Retrospective Cell Formation (2013) is the smallest narrative picture Douglas MacDiarmid has ever painted – a book-sized 30 x 21cm. He did it in a sketchbook used when working at specifications for paintings.
“I swear NEVER again will I try to work to such detail into small proportions,” he said at the time. “It has involved practically minute application, and wreaked havoc with my eyes.”
Douglas describes the tiny painting as a “sort of life map and probably best seen as a picture with no obligation to get bogged down in the geographical niceties.” It is a gathering of significant people and familiar classical symbols of other paintings. MacDiarmid stands as the central image, with a cameo of his late parents Mary and Gordon top right.
The couple below represent the current generation, a favourite cousin Charlotte MacDiarmid and her husband Ben, both of whom Douglas got to know well when they were studying in Paris.
Then, the three most significant men in his life – New Zealand composer Douglas Lilburn, French high fashion designer Frédéric Castet, the head of his French ‘family’, and Patrick, MacDiarmid’s beloved partner of more than 50 years, who came to France from the third world French colony of Guadeloupe in search of a better life.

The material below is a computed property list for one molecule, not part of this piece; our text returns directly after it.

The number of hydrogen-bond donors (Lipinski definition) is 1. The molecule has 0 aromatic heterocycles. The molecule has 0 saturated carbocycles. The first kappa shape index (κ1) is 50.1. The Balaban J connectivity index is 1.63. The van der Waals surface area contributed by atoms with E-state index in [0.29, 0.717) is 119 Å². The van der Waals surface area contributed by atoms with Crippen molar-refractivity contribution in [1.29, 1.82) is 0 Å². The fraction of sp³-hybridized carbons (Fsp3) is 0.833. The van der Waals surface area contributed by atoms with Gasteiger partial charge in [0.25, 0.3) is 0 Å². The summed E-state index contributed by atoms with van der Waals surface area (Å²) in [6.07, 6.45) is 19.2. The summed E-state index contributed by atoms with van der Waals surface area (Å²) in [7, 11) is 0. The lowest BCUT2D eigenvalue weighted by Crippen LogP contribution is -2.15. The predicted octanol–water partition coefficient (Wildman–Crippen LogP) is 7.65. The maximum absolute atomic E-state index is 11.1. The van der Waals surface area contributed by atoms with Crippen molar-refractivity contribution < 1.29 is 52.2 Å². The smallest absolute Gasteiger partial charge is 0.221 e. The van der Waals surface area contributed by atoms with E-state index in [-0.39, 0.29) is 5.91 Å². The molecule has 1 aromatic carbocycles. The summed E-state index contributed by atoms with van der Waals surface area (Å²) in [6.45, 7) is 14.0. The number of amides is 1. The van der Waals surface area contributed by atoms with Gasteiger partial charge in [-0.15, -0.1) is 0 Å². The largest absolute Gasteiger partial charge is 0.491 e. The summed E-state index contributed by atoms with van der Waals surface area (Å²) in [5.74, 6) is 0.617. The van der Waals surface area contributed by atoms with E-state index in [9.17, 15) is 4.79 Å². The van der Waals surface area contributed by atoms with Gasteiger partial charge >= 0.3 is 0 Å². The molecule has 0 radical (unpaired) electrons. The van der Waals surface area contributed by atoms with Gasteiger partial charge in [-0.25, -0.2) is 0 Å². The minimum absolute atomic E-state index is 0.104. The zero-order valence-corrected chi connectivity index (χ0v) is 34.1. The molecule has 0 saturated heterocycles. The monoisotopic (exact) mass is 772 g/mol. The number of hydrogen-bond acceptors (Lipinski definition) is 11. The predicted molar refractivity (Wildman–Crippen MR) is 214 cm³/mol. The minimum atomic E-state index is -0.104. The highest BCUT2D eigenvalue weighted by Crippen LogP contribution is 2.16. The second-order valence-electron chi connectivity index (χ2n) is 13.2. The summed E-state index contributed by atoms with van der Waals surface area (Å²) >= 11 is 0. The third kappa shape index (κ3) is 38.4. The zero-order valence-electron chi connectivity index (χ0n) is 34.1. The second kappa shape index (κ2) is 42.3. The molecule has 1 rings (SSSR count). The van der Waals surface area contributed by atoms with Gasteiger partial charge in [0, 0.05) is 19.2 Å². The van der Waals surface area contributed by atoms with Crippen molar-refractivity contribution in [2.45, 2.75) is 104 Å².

Completing these significant influences is Douglas’ dear friend and fellow New Zealand painter Piera McArthur. Their close creative bond has covered decades and continents since they first met in Paris in the mid-1970s early in she and her husband John’s distinguished diplomatic career.
The classical world has been an abiding presence in Douglas’ life and work. First, we have the penetrating eye of Horus, the sky god, ancient Egyptian symbol of protection, royal power and good health. The universal female form often appears in his paintings – hauntingly reflective, graceful, shapely. And for good measure, the dancing faun familiar from Greek sculpture. Commonly known as Pan, the mythological half human–half goat was a manifestation of forest and animal spirits that could help or hinder humans at whim.
This marvellous array of figures is offset by bold coloured lines and shapes serving as rhythmic accessories. “The rhythm of a work is very important to me”, he observes. It is the essence of Douglas’ vision as an ‘expressionist’ painter.
(Private collection, Wellington)
Image: Retrospective Cell Formation (2013) by Douglas MacDiarmid (acrylic, 30 x 23cm)« Previous | Next »
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